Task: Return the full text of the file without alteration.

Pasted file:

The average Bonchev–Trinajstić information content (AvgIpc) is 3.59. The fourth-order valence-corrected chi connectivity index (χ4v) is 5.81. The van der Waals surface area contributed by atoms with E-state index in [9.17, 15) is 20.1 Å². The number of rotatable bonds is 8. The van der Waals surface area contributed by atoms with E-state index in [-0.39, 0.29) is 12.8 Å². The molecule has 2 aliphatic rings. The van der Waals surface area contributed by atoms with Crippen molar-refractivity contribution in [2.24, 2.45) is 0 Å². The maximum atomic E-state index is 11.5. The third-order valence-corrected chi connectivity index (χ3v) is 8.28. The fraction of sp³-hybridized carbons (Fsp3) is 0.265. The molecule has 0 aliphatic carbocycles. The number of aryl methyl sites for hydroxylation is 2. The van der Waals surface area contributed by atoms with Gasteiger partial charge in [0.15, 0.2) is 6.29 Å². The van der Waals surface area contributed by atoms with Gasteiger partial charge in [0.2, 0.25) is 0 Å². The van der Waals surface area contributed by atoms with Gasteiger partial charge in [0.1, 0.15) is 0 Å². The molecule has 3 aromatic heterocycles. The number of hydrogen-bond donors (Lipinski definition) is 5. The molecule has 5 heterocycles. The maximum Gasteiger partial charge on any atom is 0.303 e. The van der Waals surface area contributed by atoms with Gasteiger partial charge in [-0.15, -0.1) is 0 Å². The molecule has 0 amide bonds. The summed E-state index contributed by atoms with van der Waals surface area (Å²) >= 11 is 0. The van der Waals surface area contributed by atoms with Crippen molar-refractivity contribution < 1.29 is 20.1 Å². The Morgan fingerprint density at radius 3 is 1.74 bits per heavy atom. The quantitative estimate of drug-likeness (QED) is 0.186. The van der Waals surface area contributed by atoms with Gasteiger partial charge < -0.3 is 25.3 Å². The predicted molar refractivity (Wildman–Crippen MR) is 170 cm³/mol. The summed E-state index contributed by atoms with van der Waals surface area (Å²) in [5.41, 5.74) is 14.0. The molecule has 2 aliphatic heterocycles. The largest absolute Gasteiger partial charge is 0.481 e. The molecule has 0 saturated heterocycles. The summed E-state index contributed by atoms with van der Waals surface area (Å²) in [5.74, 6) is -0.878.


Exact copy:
The average Bonchev–Trinajstić information content (AvgIpc) is 3.59. The fourth-order valence-corrected chi connectivity index (χ4v) is 5.81. The van der Waals surface area contributed by atoms with E-state index in [9.17, 15) is 20.1 Å². The number of rotatable bonds is 8. The van der Waals surface area contributed by atoms with E-state index in [-0.39, 0.29) is 12.8 Å². The molecule has 2 aliphatic rings. The van der Waals surface area contributed by atoms with Crippen molar-refractivity contribution in [2.24, 2.45) is 0 Å². The maximum atomic E-state index is 11.5. The third-order valence-corrected chi connectivity index (χ3v) is 8.28. The fraction of sp³-hybridized carbons (Fsp3) is 0.265. The molecule has 0 aliphatic carbocycles. The number of aryl methyl sites for hydroxylation is 2. The van der Waals surface area contributed by atoms with Gasteiger partial charge in [0.15, 0.2) is 6.29 Å². The van der Waals surface area contributed by atoms with Gasteiger partial charge in [0.2, 0.25) is 0 Å². The van der Waals surface area contributed by atoms with Gasteiger partial charge in [0.1, 0.15) is 0 Å². The molecule has 3 aromatic heterocycles. The number of hydrogen-bond donors (Lipinski definition) is 5. The molecule has 5 heterocycles. The maximum Gasteiger partial charge on any atom is 0.303 e. The van der Waals surface area contributed by atoms with Gasteiger partial charge in [-0.15, -0.1) is 0 Å². The molecule has 0 amide bonds. The summed E-state index contributed by atoms with van der Waals surface area (Å²) >= 11 is 0. The van der Waals surface area contributed by atoms with Crippen molar-refractivity contribution < 1.29 is 20.1 Å². The Morgan fingerprint density at radius 3 is 1.74 bits per heavy atom. The quantitative estimate of drug-likeness (QED) is 0.186. The van der Waals surface area contributed by atoms with Gasteiger partial charge < -0.3 is 25.3 Å². The predicted molar refractivity (Wildman–Crippen MR) is 170 cm³/mol. The summed E-state index contributed by atoms with van der Waals surface area (Å²) in [5.41, 5.74) is 14.0. The molecule has 2 aliphatic heterocycles. The largest absolute Gasteiger partial charge is 0.481 e. The molecule has 0 saturated heterocycles. The summed E-state index contributed by atoms with van der Waals surface area (Å²) in [5.74, 6) is -0.878.